about_faces (about_faces) wrote,
about_faces
about_faces

"The Face Schism," by Moench and Kelley Jones: possibly not the worst Two-Face story ever maybe?

If you asked me six months ago what I considered to be the worst Two-Face story of all time, I'd have immediately answered, The Face Schism, published in Batman #527-528, by Doug Moench, Kelley Jones, and John Beatty. Now, I'm not so sure.

Over the past few months, I've given Moench's work far more consideration and analysis than ever before, and my last few posts make me feel like I should step back and look at where Two-Face stood when this story was published. Let's contextualize Harvey in comics by this point with a little help from our li'l pal, Schizy: the Smiley/Frowny Face of Continuity!

*Poof!*

Heya pals, go to hell! It's your old pal, Schizy! Let's take a gander at how Two-Face's character and motivations (d)evolved over just six years! Yippee yee-ha I hate my life!

In 1990, we got Eye of the Beholder, which was the first story to really show Harvey breaking down psychologically before the acid even hit, putting a strain on his partnership with Batman! Oh noes! Then, in 1993, Doug Moench took this idea a bit further, retelling the scene with Batman outright calling off their partnership, leaving Harvey feeling abandoned and betrayed, and thus giving Two-Face a reason to hate Batman! Motivation, in MY comics? GTFO! Finally, a year later, Chuck Dixon ran with that motivation like wowzers, writing Two-Face as a vindictive madman who raved about dealing his own fixed brand of "justice" in the Prodigal storyline!

So as you can see, Harvey went through several filters from his 1990 reboot by the time Moench wrote him again for
The Face Schism in 1996! It really instills confidence about the story you're about to read, don't it? Have fun, suckers, I'm outta here! Wheeeeeeeeee continuityyyyyyy!

*Poof!*

Thanks, Schizy! You make continuity such a not-at-all-tedious thing to understand!

In all fairness to Moench, I suppose he deserves credit for continuing using actual character development, even if it's to go straight downhill. At the same time, he once again deserves credit for giving Two-Face an actual motivation. It's the right thing to do with the character, but done in the worst possible way.

Also, clowns are involved. Clowns and Kelley Jones art. You've been warned.









Our story begins with a random and very unlucky guy who hears someone trying to break into his apartment. Who could it possibly be?







So, Harvey had files hidden inside his apartment walls? This recalls Moench's previous story, which was itself almost certainly inspired by the files that were given to Harvey by his duplicitous assistant, Adrian Fields. Whew! You guys get all that?

*Poof!*

It may also have been inspired by his Bronze Age origin, where he hid evidence in his desk's secret compartment! Sure, that's not canon anymore, but it may have influenced Moench's take on the character! META-TEXTUAL CONTINUITY, WHEEEEEE!!!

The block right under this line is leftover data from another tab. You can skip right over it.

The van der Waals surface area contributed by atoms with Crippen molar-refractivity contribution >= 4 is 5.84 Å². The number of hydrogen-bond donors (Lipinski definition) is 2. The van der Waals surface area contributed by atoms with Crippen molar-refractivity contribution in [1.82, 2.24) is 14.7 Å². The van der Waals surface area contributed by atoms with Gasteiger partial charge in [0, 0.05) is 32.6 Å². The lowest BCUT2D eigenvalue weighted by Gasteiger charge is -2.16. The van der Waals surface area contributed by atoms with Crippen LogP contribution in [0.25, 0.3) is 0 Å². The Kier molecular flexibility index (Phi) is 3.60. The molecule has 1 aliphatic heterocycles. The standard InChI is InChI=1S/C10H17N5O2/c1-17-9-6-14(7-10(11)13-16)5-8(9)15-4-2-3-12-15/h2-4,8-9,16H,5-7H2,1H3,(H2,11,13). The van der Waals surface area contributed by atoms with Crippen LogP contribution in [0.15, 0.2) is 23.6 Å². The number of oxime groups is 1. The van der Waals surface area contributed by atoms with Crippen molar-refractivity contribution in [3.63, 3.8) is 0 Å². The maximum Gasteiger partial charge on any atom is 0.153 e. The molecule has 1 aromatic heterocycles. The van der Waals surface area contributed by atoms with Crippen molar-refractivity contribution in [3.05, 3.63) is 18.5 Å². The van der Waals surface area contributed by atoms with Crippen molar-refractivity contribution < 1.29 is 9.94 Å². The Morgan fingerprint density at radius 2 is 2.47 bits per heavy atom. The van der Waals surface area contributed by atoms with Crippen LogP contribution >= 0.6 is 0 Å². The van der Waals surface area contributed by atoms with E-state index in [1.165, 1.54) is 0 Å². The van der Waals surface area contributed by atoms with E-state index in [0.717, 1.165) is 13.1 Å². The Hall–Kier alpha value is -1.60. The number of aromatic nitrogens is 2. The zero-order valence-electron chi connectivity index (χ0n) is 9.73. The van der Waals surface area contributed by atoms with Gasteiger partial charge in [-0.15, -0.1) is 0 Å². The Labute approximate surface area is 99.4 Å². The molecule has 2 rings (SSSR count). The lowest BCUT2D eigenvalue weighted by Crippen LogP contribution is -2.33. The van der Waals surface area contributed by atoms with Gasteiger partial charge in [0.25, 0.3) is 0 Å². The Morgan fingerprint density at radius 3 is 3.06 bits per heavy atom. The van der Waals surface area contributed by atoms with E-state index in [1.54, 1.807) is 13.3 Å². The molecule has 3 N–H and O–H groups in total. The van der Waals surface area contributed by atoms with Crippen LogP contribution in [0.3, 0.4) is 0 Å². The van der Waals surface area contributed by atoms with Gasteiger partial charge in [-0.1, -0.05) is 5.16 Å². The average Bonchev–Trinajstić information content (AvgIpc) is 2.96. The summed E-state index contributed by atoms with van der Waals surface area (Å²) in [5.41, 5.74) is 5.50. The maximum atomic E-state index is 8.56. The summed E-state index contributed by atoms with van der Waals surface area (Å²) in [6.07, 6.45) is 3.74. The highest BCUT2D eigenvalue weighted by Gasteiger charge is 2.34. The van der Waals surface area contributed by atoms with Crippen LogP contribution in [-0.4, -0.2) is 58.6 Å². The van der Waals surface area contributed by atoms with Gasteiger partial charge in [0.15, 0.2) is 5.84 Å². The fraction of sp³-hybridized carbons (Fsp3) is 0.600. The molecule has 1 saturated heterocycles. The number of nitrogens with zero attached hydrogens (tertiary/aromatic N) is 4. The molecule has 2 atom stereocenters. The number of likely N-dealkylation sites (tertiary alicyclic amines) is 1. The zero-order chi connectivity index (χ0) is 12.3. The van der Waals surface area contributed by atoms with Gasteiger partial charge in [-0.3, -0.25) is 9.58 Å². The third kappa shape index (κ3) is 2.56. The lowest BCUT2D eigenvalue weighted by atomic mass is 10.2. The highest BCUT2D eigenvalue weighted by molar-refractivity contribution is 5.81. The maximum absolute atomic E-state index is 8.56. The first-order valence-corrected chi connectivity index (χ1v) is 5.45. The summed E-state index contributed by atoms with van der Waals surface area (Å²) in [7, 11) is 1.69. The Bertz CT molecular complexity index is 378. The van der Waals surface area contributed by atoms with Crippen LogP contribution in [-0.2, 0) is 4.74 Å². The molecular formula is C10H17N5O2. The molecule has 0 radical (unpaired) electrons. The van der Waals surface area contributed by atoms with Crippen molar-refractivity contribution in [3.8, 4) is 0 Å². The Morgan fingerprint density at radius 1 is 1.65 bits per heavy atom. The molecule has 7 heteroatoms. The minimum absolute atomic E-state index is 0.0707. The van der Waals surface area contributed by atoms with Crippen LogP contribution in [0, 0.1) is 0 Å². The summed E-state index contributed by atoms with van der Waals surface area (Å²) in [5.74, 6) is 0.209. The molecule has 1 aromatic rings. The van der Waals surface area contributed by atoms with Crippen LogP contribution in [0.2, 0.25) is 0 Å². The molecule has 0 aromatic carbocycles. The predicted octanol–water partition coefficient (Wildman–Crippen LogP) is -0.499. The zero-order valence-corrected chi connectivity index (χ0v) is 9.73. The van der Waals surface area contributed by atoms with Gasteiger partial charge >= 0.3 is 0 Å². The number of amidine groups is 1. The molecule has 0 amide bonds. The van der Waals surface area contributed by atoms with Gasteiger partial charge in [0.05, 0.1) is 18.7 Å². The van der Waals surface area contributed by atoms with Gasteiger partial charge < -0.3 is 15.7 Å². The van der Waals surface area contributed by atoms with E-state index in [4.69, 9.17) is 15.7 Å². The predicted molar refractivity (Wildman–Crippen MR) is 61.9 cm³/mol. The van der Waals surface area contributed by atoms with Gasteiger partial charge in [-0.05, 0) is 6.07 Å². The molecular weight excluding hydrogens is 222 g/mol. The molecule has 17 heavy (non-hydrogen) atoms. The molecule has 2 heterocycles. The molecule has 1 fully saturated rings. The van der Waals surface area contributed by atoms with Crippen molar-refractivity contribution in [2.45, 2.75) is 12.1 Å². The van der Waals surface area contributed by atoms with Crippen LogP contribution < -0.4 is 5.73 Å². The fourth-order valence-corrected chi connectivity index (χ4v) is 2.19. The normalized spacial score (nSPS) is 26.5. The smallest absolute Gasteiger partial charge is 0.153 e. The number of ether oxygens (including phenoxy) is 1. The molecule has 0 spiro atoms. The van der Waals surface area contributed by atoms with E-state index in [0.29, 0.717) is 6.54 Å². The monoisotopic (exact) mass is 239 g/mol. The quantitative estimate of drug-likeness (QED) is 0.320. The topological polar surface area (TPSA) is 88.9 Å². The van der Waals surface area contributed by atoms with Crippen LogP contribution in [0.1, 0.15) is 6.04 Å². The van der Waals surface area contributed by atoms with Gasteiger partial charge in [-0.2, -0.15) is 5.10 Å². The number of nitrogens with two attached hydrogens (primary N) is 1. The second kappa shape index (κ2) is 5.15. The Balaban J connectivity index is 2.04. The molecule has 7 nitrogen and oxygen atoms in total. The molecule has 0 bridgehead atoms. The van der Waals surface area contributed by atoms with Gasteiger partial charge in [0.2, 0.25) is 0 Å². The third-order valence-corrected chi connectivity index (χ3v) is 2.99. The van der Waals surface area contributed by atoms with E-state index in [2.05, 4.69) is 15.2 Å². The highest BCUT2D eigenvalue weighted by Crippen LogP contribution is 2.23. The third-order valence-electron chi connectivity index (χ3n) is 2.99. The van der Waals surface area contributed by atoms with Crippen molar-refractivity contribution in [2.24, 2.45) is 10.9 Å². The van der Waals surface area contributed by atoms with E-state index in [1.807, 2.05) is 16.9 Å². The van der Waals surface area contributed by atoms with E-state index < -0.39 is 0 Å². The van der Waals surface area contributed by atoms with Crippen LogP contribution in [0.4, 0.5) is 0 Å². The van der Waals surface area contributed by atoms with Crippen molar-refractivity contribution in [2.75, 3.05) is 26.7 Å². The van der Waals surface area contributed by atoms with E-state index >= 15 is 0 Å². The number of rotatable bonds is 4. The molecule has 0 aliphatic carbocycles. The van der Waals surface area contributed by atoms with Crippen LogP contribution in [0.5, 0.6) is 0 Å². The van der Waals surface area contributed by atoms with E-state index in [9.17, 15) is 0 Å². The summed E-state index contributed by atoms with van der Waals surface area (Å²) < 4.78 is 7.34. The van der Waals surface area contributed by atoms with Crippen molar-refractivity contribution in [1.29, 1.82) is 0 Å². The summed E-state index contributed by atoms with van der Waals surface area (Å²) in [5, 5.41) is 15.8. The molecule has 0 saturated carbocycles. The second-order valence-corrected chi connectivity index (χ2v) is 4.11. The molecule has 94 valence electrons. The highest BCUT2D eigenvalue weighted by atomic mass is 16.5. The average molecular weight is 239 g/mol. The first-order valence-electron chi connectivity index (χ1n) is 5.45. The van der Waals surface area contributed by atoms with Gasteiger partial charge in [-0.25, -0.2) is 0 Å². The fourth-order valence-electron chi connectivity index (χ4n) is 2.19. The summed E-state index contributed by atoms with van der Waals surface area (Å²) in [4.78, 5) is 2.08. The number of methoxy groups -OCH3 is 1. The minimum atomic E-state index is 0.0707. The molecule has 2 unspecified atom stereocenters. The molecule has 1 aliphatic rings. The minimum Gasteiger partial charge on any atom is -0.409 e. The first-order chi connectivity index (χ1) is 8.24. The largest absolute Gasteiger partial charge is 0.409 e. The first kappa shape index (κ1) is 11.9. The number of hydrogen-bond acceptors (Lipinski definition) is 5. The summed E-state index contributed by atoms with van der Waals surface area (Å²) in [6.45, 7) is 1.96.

*Poof!*

Oh, that Schizy, such an obsessive little nit-picker! Thank goodness I'M not like that!

However, as we soon discover, Moench has decided to come up with a completely different take on these files, eliminating Fields entirely and dramatically changing Harvey Dent's pre-scarring history, as told by Batman himself. It turns out, there were other criminals that Dent wanted to prosecute...








Geez, again with the masks, Doug Moench? Harvey's not the only one who's "a little obsessed."





This take on Batman is in direct conflict with the same rule-bending Batman of Year One who would break into Falcone's mansion, tie up the naked mobster, and then dump his Rolls-Royce in the harbor. That pro-active Batman would never have shunned the idea of investigating suspects who were escaping justice. And yet, here he's refusing because, what, Harvey's too "obsessed?"

This would make sense if, like Eye of the Beholder, Dent were asking Batman to PLANT evidence, or to kill the criminals himself. That may even be exactly what Moench is suggesting with Harvey's "You're not bound by criminal-coddling rules!" But I don't see that here. Harvey just says, "Get that evidence!" something which Batman does best. And yet, the hero acted like Harvey asked him to cross the line.

I honestly didn't notice this until just now, as I was writing this review. Before this, I was far too distracted by how much of a humorless, angry, thoroughly-unsympathetic dickhole Harvey is here. I couldn't read this any other way than seeing Harvey Dent as a corrupt D.A. whose motivation essentially mirrors the Tommy Lee Jones version in Batman Forever. But now, I'm wondering if it's a bit more complex than that, and if Bruce's "I wish I looked at them" is an admission of guilt for his part in the creation of Two-Face.











Hey, look: for once in a Two-Face story, the coin actually came up heads! I mean, the good side! That's a seriously rare occurrence! I mean, okay, I'm not sure why Harvey has to choose between punishing Lockheart and freeing Schism, since those goals are not opposite nor mutually exclusive. That's kind of stupid, but I guess Moench wanted a "good" option and an "evil" option, and the good side actually came up, so I'll accept the premise.

At least, until the point that Harvey goes, "Screw the coin, I'm gonna be a vindictive villain no matter what!"